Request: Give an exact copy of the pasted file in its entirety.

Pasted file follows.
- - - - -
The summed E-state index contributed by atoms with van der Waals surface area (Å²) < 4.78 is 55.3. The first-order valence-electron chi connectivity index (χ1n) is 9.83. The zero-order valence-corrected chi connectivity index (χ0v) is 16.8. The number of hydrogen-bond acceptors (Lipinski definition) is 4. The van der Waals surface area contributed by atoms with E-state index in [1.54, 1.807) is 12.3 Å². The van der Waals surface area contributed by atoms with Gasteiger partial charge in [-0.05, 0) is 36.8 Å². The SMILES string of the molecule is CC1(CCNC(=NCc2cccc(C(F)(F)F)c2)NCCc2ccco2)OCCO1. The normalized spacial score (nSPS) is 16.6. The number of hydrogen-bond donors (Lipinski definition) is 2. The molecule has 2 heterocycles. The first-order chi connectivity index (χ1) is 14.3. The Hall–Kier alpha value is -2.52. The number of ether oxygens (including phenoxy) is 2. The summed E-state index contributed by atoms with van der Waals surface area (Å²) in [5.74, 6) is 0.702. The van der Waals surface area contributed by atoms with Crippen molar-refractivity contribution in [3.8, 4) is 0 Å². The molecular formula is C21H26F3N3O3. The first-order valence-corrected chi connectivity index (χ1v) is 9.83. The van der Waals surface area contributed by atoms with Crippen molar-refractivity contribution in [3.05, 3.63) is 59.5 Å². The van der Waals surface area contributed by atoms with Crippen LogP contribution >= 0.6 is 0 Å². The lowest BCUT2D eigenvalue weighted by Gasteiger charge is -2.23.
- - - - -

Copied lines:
The summed E-state index contributed by atoms with van der Waals surface area (Å²) < 4.78 is 55.3. The first-order valence-electron chi connectivity index (χ1n) is 9.83. The zero-order valence-corrected chi connectivity index (χ0v) is 16.8. The number of hydrogen-bond acceptors (Lipinski definition) is 4. The van der Waals surface area contributed by atoms with E-state index in [1.54, 1.807) is 12.3 Å². The van der Waals surface area contributed by atoms with Gasteiger partial charge in [-0.05, 0) is 36.8 Å². The SMILES string of the molecule is CC1(CCNC(=NCc2cccc(C(F)(F)F)c2)NCCc2ccco2)OCCO1. The normalized spacial score (nSPS) is 16.6. The number of hydrogen-bond donors (Lipinski definition) is 2. The molecule has 2 heterocycles. The first-order chi connectivity index (χ1) is 14.3. The Hall–Kier alpha value is -2.52. The number of ether oxygens (including phenoxy) is 2. The summed E-state index contributed by atoms with van der Waals surface area (Å²) in [5.74, 6) is 0.702. The van der Waals surface area contributed by atoms with Crippen molar-refractivity contribution in [3.8, 4) is 0 Å². The molecular formula is C21H26F3N3O3. The first-order valence-corrected chi connectivity index (χ1v) is 9.83. The van der Waals surface area contributed by atoms with Crippen molar-refractivity contribution in [3.05, 3.63) is 59.5 Å². The van der Waals surface area contributed by atoms with Crippen LogP contribution >= 0.6 is 0 Å². The lowest BCUT2D eigenvalue weighted by Gasteiger charge is -2.23.